ISTANBUL: In the latest sensational twist in the Turkish matchfixing scandal, the football federation has cleared all 16 teams under suspicion, including Fenerbahce, but has banned two players for up to three years and punished eight others players and club officials in a compromise set of disciplinary measures.
The federation said late Sunday “there was no reason” to punish any of the clubs, including Fenerbahce which had been barred from this season’s Champions League – on UEFA orders – as a result of the investigation.
Gaziantepspor midfielder Ibrahim Akin, who was with Buyuksehir Bld. Spor when accused, was banned for three years with Ankaragucu goalkeeper Serdar Kulbilge given a two-year ban.
The decision was taken while a criminal trial, involving 93 defendants including the chairman of champions Fenerbahce, was still underway.
Shares in Fenerbahce, Turkey’s richest club, surged 10 percent after the announcement on the TFF website early Monday, although its chairman Aziz Yildirim is currently in jail pending a verdict in the long-running, semi-secret court case.
Fenerbahce shares were also boosted by the Istanbul-based club’s improved chances of retaining the league title after Sunday’s matches.
The disciplinary board said there was no punishment for Yildirim himself, while three other Fenerbahce executives were banned from football for one to three years.
The outcome of the investigation will be closely analysed by European football’s ruling body UEFA amid previous expectations that clubs could face relegation or exclusion from Europe over the allegations.
Fenerbahce, who were barred from the Champions League this season due to its alleged involvement in the scandal, dropped a court case last week against UEFA and the TFF over its exclusion from the tournament.
Fenerbahce will host city rivals Galatasaray next Saturday in a match which will determine this year’s champions. Galatasaray are currently leaders in the league playoffs on 47 points, ahead of Fenerbahce on 46.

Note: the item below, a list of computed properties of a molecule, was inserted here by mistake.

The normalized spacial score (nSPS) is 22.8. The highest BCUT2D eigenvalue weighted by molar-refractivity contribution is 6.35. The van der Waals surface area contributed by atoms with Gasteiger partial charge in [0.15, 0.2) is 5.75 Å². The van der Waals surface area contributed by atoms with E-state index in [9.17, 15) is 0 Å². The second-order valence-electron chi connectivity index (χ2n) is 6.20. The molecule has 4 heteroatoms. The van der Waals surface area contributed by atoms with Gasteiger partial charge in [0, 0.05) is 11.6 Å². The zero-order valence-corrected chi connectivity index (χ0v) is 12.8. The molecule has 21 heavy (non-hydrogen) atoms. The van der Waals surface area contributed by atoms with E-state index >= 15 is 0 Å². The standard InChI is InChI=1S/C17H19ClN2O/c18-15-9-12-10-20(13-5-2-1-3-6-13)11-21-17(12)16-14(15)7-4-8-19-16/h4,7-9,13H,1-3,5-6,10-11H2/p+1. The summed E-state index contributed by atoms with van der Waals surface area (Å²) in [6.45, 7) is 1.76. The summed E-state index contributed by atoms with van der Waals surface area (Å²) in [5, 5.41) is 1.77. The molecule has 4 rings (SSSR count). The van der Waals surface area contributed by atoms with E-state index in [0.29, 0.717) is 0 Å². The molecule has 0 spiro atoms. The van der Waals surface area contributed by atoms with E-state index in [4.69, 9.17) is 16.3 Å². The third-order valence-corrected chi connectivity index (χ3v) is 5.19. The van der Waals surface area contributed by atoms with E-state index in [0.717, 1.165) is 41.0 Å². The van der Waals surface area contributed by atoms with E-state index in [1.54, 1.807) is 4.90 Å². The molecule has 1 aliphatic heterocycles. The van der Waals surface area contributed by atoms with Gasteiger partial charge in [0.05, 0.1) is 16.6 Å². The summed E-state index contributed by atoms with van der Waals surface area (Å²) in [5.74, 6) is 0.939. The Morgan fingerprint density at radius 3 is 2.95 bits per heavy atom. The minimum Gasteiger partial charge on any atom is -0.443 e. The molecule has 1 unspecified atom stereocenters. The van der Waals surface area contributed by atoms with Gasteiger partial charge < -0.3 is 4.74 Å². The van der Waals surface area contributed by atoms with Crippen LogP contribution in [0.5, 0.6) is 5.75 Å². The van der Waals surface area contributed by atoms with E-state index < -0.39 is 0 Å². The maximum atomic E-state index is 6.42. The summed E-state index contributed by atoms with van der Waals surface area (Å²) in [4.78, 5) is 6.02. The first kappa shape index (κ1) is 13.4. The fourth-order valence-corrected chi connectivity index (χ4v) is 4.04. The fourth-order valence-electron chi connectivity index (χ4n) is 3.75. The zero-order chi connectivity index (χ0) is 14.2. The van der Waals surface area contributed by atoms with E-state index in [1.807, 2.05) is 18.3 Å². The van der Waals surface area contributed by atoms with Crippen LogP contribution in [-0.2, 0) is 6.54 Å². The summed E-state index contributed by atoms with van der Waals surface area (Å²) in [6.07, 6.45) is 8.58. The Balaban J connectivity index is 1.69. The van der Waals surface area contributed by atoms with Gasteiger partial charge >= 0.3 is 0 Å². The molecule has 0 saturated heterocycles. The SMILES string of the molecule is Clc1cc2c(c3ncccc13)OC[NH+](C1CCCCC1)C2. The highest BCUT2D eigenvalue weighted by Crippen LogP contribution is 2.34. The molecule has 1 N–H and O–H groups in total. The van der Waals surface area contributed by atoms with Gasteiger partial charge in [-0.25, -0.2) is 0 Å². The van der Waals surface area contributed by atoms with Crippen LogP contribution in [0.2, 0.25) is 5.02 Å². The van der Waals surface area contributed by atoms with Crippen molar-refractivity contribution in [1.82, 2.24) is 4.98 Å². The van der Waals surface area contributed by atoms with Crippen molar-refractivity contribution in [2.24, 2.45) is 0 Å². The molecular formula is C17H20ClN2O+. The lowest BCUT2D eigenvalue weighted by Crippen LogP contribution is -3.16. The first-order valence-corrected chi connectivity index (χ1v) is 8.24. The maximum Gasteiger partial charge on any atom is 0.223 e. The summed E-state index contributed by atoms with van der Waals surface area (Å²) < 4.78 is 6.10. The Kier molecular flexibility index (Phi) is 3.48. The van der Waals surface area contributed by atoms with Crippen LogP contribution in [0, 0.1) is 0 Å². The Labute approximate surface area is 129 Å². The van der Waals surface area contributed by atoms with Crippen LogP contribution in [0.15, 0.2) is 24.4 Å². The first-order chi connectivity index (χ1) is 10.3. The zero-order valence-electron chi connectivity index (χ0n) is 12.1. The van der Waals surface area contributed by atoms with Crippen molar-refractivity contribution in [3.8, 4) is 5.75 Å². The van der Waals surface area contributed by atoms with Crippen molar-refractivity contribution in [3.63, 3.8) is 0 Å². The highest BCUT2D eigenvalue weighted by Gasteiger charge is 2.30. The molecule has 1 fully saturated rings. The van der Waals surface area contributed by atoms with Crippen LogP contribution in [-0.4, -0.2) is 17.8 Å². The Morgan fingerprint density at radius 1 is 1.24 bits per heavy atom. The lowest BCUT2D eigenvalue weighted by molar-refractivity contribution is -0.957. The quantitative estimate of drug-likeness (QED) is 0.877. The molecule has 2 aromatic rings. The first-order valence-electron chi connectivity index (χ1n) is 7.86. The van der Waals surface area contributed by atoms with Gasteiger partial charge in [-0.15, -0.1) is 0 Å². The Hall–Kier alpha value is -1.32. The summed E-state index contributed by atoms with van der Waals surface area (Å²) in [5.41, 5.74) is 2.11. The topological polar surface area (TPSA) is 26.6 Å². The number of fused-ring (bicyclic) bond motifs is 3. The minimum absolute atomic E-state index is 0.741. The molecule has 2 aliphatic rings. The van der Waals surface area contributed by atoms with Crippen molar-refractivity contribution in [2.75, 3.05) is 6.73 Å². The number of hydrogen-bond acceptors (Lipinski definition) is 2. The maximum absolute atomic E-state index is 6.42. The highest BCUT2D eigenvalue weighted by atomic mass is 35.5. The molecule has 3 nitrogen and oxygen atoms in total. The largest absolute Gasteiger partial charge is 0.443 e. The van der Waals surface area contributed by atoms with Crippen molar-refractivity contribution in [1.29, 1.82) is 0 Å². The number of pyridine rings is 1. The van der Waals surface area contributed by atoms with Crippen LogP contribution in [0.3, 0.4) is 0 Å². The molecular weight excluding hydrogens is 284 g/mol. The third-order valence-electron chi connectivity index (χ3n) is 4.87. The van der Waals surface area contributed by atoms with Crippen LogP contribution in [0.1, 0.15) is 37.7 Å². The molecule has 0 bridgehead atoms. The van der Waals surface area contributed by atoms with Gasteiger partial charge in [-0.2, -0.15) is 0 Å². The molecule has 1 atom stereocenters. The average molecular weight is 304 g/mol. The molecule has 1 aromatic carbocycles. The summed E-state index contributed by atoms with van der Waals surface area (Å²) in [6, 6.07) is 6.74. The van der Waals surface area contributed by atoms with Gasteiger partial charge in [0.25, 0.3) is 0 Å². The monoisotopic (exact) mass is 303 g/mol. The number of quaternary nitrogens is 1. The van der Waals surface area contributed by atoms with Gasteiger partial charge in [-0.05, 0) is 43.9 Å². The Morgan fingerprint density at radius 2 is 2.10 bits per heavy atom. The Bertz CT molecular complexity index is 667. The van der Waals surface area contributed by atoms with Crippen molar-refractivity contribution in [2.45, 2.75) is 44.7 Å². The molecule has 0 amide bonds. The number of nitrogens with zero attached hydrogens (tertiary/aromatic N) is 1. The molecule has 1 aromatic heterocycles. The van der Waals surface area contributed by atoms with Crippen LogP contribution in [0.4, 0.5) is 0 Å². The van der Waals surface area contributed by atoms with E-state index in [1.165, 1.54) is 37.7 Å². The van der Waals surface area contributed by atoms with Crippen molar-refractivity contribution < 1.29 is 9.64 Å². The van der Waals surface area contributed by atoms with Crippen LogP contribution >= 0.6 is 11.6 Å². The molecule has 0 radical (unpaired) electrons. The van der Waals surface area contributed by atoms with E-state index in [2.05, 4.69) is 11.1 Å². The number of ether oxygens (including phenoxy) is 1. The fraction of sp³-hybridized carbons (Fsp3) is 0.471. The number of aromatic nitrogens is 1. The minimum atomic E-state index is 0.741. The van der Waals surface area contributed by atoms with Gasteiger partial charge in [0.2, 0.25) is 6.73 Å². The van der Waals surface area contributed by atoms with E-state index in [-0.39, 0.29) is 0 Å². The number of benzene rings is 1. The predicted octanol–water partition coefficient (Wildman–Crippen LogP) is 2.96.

Ahead of the disciplinary board’s decision, the federation had softened the punishment for match-fixing, ruling that clubs caught unsuccessfully trying to fix matches would only face points’ deductions rather than relegation.
Clubs had previously voted against such a change in the regulations and Galatasaray, which was not named in the match-fixing indictment, had condemned the rule change and called for the resignation of the federation leadership.
A previous TFF chairman and his two deputies resigned in frustration in January over the federation’s failure to agree on how to punish clubs caught up in the scandal. Former Besiktas chairman Demiroren was elected as the TFF chairman in February.
The scandal erupted last July when police carried out raids against those accused of involvement in rigging 13 matches, including Fenerbahce’s 4-3 victory over Sivasspor which clinched the league championship on the final day of last season.
The indictment names eight clubs, including Fenerbahce, Besiktas and Trabzonspor. Fourteen players are among the defendants.
The TFF launched its own investigation, and 22 separate eague games in the top two divisions were referred to the disciplinary committee.
Fenerbahce’s Yildirim denies the charges against him and says the case was specifically designed to undermine the 18-times domestic champions.
The attempt to resolve the scandal will also be monitored closely within the Olympic movement since the Turkish National Olympic Committee is running Istanbul as a contender to host the summer Games in 2020.
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